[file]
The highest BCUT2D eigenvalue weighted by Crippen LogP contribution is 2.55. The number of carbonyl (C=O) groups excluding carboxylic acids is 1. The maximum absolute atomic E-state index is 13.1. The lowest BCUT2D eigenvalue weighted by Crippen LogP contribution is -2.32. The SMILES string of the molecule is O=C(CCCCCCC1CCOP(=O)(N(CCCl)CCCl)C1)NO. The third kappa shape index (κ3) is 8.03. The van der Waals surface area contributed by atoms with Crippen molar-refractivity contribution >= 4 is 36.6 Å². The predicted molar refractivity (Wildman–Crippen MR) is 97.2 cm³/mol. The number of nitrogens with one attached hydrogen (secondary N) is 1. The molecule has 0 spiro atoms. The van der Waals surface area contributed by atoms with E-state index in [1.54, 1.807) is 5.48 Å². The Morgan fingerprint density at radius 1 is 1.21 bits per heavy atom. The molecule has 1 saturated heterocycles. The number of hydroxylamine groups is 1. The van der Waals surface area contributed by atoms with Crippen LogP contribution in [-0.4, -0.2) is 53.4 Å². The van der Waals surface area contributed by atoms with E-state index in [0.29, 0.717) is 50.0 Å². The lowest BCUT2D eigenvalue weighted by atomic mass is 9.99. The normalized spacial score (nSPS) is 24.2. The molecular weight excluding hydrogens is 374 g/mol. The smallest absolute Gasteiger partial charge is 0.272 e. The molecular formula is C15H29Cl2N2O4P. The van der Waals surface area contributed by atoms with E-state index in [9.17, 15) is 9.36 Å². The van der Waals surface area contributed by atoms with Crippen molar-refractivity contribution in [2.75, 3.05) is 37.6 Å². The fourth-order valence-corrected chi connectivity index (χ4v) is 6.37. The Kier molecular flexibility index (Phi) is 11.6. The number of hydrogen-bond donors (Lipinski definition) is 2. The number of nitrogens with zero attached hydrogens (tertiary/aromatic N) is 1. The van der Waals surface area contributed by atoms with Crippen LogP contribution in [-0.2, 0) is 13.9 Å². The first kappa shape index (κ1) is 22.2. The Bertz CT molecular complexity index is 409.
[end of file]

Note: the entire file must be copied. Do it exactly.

The highest BCUT2D eigenvalue weighted by Crippen LogP contribution is 2.55. The number of carbonyl (C=O) groups excluding carboxylic acids is 1. The maximum absolute atomic E-state index is 13.1. The lowest BCUT2D eigenvalue weighted by Crippen LogP contribution is -2.32. The SMILES string of the molecule is O=C(CCCCCCC1CCOP(=O)(N(CCCl)CCCl)C1)NO. The third kappa shape index (κ3) is 8.03. The van der Waals surface area contributed by atoms with Crippen molar-refractivity contribution >= 4 is 36.6 Å². The predicted molar refractivity (Wildman–Crippen MR) is 97.2 cm³/mol. The number of nitrogens with one attached hydrogen (secondary N) is 1. The molecule has 0 spiro atoms. The van der Waals surface area contributed by atoms with E-state index in [1.54, 1.807) is 5.48 Å². The Morgan fingerprint density at radius 1 is 1.21 bits per heavy atom. The molecule has 1 saturated heterocycles. The number of hydroxylamine groups is 1. The van der Waals surface area contributed by atoms with Crippen LogP contribution in [-0.4, -0.2) is 53.4 Å². The van der Waals surface area contributed by atoms with E-state index in [0.29, 0.717) is 50.0 Å². The lowest BCUT2D eigenvalue weighted by atomic mass is 9.99. The normalized spacial score (nSPS) is 24.2. The molecular weight excluding hydrogens is 374 g/mol. The smallest absolute Gasteiger partial charge is 0.272 e. The molecular formula is C15H29Cl2N2O4P. The van der Waals surface area contributed by atoms with E-state index in [9.17, 15) is 9.36 Å². The van der Waals surface area contributed by atoms with Crippen molar-refractivity contribution in [2.75, 3.05) is 37.6 Å². The fourth-order valence-corrected chi connectivity index (χ4v) is 6.37. The Kier molecular flexibility index (Phi) is 11.6. The number of hydrogen-bond donors (Lipinski definition) is 2. The number of nitrogens with zero attached hydrogens (tertiary/aromatic N) is 1. The van der Waals surface area contributed by atoms with Crippen LogP contribution in [-0.2, 0) is 13.9 Å². The first kappa shape index (κ1) is 22.2. The Bertz CT molecular complexity index is 409.